Hepatitis B and C Seroprevalence in Solid Tumors - Necessity for Screening During Chemotherapy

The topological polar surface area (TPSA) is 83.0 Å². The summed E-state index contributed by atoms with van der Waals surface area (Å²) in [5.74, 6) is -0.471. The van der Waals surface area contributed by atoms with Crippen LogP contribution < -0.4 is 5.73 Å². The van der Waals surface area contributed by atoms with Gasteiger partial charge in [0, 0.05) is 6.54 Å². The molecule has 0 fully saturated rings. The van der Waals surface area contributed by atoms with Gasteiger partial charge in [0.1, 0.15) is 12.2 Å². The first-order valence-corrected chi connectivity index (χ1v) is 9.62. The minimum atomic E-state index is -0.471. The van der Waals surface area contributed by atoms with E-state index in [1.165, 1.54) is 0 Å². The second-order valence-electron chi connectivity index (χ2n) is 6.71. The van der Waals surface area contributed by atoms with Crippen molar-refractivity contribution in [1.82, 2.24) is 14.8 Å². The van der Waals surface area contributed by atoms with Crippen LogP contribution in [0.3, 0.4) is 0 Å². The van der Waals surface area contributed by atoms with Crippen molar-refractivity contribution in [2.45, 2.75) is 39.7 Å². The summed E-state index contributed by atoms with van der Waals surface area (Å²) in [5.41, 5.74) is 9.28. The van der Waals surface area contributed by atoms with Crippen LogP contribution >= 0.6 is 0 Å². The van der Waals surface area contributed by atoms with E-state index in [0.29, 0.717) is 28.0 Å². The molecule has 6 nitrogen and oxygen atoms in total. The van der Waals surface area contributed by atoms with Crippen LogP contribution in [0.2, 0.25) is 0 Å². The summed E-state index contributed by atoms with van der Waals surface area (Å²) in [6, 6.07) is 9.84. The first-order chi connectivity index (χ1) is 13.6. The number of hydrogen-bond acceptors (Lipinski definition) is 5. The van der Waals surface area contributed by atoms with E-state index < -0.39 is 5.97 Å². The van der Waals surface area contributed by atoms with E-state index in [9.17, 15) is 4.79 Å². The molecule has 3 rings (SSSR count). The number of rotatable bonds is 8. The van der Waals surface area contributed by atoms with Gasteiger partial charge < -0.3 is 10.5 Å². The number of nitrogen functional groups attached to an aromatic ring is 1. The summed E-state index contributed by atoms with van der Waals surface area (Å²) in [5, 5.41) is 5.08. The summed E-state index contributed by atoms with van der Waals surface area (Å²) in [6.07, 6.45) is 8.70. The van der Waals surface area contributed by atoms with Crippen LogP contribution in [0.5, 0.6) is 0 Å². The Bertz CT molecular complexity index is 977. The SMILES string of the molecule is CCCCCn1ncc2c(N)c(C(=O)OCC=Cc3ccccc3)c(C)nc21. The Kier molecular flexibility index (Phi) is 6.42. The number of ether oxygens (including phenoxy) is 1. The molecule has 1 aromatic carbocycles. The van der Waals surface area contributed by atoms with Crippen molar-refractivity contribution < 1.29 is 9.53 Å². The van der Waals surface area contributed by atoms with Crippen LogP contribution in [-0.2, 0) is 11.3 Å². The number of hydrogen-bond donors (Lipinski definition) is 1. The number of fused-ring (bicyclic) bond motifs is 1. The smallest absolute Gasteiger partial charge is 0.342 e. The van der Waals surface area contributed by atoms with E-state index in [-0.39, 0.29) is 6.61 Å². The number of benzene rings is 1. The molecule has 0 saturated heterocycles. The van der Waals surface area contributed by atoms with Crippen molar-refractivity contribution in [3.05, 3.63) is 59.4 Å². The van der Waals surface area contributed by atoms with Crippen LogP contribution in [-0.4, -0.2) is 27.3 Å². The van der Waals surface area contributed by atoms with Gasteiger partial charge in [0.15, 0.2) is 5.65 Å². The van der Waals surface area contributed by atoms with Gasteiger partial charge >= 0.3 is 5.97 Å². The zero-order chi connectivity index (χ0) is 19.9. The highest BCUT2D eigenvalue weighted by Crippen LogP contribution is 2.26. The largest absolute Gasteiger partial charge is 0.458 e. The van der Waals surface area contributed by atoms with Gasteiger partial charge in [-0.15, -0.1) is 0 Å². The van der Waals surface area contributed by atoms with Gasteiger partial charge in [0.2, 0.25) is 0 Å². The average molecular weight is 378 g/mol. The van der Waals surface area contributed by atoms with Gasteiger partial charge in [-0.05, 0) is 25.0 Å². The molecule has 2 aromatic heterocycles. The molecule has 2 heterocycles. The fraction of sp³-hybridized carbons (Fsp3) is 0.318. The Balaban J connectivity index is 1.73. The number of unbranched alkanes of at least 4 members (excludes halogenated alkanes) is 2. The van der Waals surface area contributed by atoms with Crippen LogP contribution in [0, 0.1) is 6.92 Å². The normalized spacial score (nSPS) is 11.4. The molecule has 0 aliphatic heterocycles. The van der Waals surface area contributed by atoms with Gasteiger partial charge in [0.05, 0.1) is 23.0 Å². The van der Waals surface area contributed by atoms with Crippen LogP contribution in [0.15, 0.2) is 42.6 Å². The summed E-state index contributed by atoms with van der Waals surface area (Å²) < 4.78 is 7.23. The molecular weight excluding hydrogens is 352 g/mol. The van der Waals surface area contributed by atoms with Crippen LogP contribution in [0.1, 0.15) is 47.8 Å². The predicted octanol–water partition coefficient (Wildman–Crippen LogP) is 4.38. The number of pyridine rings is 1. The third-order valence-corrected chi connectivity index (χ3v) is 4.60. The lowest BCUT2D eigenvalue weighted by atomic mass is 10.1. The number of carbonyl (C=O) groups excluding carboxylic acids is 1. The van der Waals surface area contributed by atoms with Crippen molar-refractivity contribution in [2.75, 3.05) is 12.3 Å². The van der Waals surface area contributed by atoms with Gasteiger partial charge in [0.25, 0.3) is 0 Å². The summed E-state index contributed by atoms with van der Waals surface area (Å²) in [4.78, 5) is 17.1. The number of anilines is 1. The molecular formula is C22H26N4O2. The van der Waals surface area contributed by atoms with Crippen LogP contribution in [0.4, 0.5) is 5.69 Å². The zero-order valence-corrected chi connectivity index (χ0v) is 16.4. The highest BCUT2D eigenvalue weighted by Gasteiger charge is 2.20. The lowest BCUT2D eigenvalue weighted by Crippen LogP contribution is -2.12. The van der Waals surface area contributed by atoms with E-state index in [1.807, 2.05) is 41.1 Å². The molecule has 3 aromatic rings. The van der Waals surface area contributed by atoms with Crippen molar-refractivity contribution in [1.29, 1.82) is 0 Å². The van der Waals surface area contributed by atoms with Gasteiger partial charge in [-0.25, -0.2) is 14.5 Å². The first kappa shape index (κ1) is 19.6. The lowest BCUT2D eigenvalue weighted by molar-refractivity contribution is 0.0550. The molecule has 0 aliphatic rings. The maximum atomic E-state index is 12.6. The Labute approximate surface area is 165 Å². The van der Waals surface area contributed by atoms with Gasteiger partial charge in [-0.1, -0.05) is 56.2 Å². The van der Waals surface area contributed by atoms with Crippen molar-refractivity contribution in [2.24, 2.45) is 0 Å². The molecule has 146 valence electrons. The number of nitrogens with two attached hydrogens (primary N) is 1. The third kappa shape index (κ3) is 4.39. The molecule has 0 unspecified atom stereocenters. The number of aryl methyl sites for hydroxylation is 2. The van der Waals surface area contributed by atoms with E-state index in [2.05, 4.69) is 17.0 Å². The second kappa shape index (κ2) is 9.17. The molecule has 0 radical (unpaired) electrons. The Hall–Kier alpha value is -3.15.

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Background: Hepatitis B and C are the leading causes of liver diseases worldwide. For hematological and solid malignancy patients undergoing chemotherapy, increases in HBV DNA and HCV RNA levels can be detected which may result in reactivation and hepatitis-related morbidity and mortality. The aim of this study was to determine the seroprevalence of Hbs ag and Anti HCV positivity in patients with solid malignancies undergoing chemotherapy and consequences during follow-up. Materials and Methods: The files of 914 patients with solid malignancies whose hepatitis markers were determined serologically at diagnosis were reviewed retrospectively. All underwent adjuvant/palliative chemotherapy. For the cases with HBV and/or HCV positivity, HBV DNA and HCV RNA levels, liver function tests at diagnosis and during follow-up and the treatment modalities that were chosen were determined. Results: Of 914 cases, Hbs Ag, anti Hbs and anti HCV positivity were detected in 40 (4.4%), 336 (36.8%) and 26 (2.8%) of the cases respectively. All of the Hbs ag positive patients received prophylactic lamuvidine before the start of chemotherapy. In the Hbs ag and anti HCV positive cases, liver failure was not detected during chemotherapy and a delay in chemotherapy courses because of hepatitis was not encountered. Conclusions: Just as with hematological malignancies, screening for HBV and HCV should also be considered for patients with solid tumors undergoing chemotherapy. Prophylactic antiviral therapy for HBV reduces both the reactivation rates and HBV related mortality and morbidity. The clinical impact of HCV infection on patients undergoing chemotherapy is still not well characterized.